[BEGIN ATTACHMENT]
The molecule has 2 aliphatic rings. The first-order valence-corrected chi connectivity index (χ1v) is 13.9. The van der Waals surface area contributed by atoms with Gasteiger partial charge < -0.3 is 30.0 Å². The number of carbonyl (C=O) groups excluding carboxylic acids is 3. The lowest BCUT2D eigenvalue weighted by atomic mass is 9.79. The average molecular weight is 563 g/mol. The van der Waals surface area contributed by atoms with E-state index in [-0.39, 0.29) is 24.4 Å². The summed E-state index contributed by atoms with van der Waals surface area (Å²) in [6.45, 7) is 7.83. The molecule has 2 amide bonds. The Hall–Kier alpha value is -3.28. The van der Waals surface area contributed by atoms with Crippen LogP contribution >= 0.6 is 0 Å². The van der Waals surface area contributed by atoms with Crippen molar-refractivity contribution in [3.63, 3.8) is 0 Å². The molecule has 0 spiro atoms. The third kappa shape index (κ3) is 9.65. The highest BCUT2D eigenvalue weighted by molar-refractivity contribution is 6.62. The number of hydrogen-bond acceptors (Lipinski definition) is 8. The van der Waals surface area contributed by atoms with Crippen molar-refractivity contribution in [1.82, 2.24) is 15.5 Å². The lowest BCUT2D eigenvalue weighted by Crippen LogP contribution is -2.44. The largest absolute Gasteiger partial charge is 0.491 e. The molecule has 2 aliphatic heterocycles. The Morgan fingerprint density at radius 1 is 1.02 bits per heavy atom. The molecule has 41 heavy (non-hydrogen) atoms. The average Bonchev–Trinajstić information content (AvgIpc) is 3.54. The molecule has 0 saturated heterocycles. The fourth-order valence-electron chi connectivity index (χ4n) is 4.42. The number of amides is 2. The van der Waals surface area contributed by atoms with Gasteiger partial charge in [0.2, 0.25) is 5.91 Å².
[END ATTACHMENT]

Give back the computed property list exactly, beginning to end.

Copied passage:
The molecule has 2 aliphatic rings. The first-order valence-corrected chi connectivity index (χ1v) is 13.9. The van der Waals surface area contributed by atoms with Gasteiger partial charge < -0.3 is 30.0 Å². The number of carbonyl (C=O) groups excluding carboxylic acids is 3. The lowest BCUT2D eigenvalue weighted by atomic mass is 9.79. The average molecular weight is 563 g/mol. The van der Waals surface area contributed by atoms with E-state index in [-0.39, 0.29) is 24.4 Å². The summed E-state index contributed by atoms with van der Waals surface area (Å²) in [6.45, 7) is 7.83. The molecule has 2 amide bonds. The Hall–Kier alpha value is -3.28. The van der Waals surface area contributed by atoms with Crippen LogP contribution >= 0.6 is 0 Å². The van der Waals surface area contributed by atoms with Crippen molar-refractivity contribution in [3.63, 3.8) is 0 Å². The molecule has 0 spiro atoms. The third kappa shape index (κ3) is 9.65. The highest BCUT2D eigenvalue weighted by molar-refractivity contribution is 6.62. The number of hydrogen-bond acceptors (Lipinski definition) is 8. The van der Waals surface area contributed by atoms with Crippen molar-refractivity contribution in [1.82, 2.24) is 15.5 Å². The lowest BCUT2D eigenvalue weighted by Crippen LogP contribution is -2.44. The largest absolute Gasteiger partial charge is 0.491 e. The molecule has 2 aliphatic heterocycles. The Morgan fingerprint density at radius 1 is 1.02 bits per heavy atom. The molecule has 41 heavy (non-hydrogen) atoms. The average Bonchev–Trinajstić information content (AvgIpc) is 3.54. The molecule has 0 saturated heterocycles. The fourth-order valence-electron chi connectivity index (χ4n) is 4.42. The number of amides is 2. The van der Waals surface area contributed by atoms with Gasteiger partial charge in [0.2, 0.25) is 5.91 Å².